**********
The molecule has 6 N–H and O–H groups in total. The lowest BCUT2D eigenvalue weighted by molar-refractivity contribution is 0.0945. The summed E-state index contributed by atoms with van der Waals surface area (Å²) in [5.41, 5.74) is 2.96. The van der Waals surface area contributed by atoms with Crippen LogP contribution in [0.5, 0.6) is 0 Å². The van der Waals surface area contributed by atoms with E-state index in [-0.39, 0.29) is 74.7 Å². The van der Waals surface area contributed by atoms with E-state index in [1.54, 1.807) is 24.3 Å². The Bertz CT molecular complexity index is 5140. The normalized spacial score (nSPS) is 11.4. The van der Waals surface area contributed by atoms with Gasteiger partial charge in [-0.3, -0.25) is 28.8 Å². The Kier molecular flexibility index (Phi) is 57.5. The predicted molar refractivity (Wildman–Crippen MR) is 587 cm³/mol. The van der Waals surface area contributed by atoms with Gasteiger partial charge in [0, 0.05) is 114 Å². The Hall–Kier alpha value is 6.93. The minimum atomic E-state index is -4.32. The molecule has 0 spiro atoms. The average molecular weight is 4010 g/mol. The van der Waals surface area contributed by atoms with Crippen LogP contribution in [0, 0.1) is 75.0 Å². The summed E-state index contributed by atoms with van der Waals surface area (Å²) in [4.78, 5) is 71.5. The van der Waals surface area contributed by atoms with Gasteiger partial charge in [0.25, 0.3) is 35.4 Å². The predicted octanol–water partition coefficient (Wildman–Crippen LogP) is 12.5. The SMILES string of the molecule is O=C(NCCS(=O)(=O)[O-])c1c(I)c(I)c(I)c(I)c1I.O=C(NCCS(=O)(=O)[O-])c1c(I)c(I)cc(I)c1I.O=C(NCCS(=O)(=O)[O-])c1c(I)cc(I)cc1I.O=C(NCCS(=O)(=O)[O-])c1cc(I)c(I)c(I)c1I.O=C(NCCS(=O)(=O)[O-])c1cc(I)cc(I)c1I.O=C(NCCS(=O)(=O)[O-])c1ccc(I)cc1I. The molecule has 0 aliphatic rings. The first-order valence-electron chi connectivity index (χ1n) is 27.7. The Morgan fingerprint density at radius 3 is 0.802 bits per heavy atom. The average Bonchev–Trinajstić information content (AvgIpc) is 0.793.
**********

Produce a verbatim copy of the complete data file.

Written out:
The molecule has 6 N–H and O–H groups in total. The lowest BCUT2D eigenvalue weighted by molar-refractivity contribution is 0.0945. The summed E-state index contributed by atoms with van der Waals surface area (Å²) in [5.41, 5.74) is 2.96. The van der Waals surface area contributed by atoms with Crippen LogP contribution in [0.5, 0.6) is 0 Å². The van der Waals surface area contributed by atoms with E-state index in [-0.39, 0.29) is 74.7 Å². The van der Waals surface area contributed by atoms with E-state index in [1.54, 1.807) is 24.3 Å². The Bertz CT molecular complexity index is 5140. The normalized spacial score (nSPS) is 11.4. The van der Waals surface area contributed by atoms with Gasteiger partial charge in [-0.3, -0.25) is 28.8 Å². The Kier molecular flexibility index (Phi) is 57.5. The predicted molar refractivity (Wildman–Crippen MR) is 587 cm³/mol. The van der Waals surface area contributed by atoms with Gasteiger partial charge in [0, 0.05) is 114 Å². The Hall–Kier alpha value is 6.93. The minimum atomic E-state index is -4.32. The molecule has 0 spiro atoms. The average molecular weight is 4010 g/mol. The van der Waals surface area contributed by atoms with Crippen LogP contribution in [0, 0.1) is 75.0 Å². The summed E-state index contributed by atoms with van der Waals surface area (Å²) in [4.78, 5) is 71.5. The van der Waals surface area contributed by atoms with Gasteiger partial charge in [0.25, 0.3) is 35.4 Å². The predicted octanol–water partition coefficient (Wildman–Crippen LogP) is 12.5. The SMILES string of the molecule is O=C(NCCS(=O)(=O)[O-])c1c(I)c(I)c(I)c(I)c1I.O=C(NCCS(=O)(=O)[O-])c1c(I)c(I)cc(I)c1I.O=C(NCCS(=O)(=O)[O-])c1c(I)cc(I)cc1I.O=C(NCCS(=O)(=O)[O-])c1cc(I)c(I)c(I)c1I.O=C(NCCS(=O)(=O)[O-])c1cc(I)cc(I)c1I.O=C(NCCS(=O)(=O)[O-])c1ccc(I)cc1I. The molecule has 0 aliphatic rings. The first-order valence-electron chi connectivity index (χ1n) is 27.7. The Morgan fingerprint density at radius 3 is 0.802 bits per heavy atom. The average Bonchev–Trinajstić information content (AvgIpc) is 0.793.